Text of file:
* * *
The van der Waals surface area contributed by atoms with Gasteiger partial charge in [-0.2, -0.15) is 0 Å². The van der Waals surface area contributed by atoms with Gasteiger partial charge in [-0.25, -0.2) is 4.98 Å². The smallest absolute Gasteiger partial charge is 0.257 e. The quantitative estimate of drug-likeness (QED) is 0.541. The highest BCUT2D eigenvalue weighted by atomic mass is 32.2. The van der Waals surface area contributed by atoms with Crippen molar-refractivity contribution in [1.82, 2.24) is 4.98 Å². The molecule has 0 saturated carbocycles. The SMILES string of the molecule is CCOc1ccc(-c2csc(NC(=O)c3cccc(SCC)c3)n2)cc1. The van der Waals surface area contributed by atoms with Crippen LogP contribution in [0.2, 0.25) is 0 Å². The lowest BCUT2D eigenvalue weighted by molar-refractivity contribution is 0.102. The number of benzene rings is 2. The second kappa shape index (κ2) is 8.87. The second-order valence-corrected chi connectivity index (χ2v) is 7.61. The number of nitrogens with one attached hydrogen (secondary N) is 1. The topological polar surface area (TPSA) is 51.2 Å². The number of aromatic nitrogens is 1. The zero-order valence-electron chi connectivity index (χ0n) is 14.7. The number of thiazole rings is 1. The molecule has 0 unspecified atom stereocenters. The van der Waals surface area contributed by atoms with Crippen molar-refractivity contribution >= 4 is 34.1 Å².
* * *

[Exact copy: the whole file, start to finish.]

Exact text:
The van der Waals surface area contributed by atoms with Gasteiger partial charge in [-0.2, -0.15) is 0 Å². The van der Waals surface area contributed by atoms with Gasteiger partial charge in [-0.25, -0.2) is 4.98 Å². The smallest absolute Gasteiger partial charge is 0.257 e. The quantitative estimate of drug-likeness (QED) is 0.541. The highest BCUT2D eigenvalue weighted by atomic mass is 32.2. The van der Waals surface area contributed by atoms with Crippen molar-refractivity contribution in [1.82, 2.24) is 4.98 Å². The molecule has 0 saturated carbocycles. The SMILES string of the molecule is CCOc1ccc(-c2csc(NC(=O)c3cccc(SCC)c3)n2)cc1. The van der Waals surface area contributed by atoms with Crippen LogP contribution in [0.2, 0.25) is 0 Å². The lowest BCUT2D eigenvalue weighted by molar-refractivity contribution is 0.102. The number of benzene rings is 2. The second kappa shape index (κ2) is 8.87. The second-order valence-corrected chi connectivity index (χ2v) is 7.61. The number of nitrogens with one attached hydrogen (secondary N) is 1. The topological polar surface area (TPSA) is 51.2 Å². The number of aromatic nitrogens is 1. The zero-order valence-electron chi connectivity index (χ0n) is 14.7. The number of thiazole rings is 1. The molecule has 0 unspecified atom stereocenters. The van der Waals surface area contributed by atoms with Crippen molar-refractivity contribution >= 4 is 34.1 Å².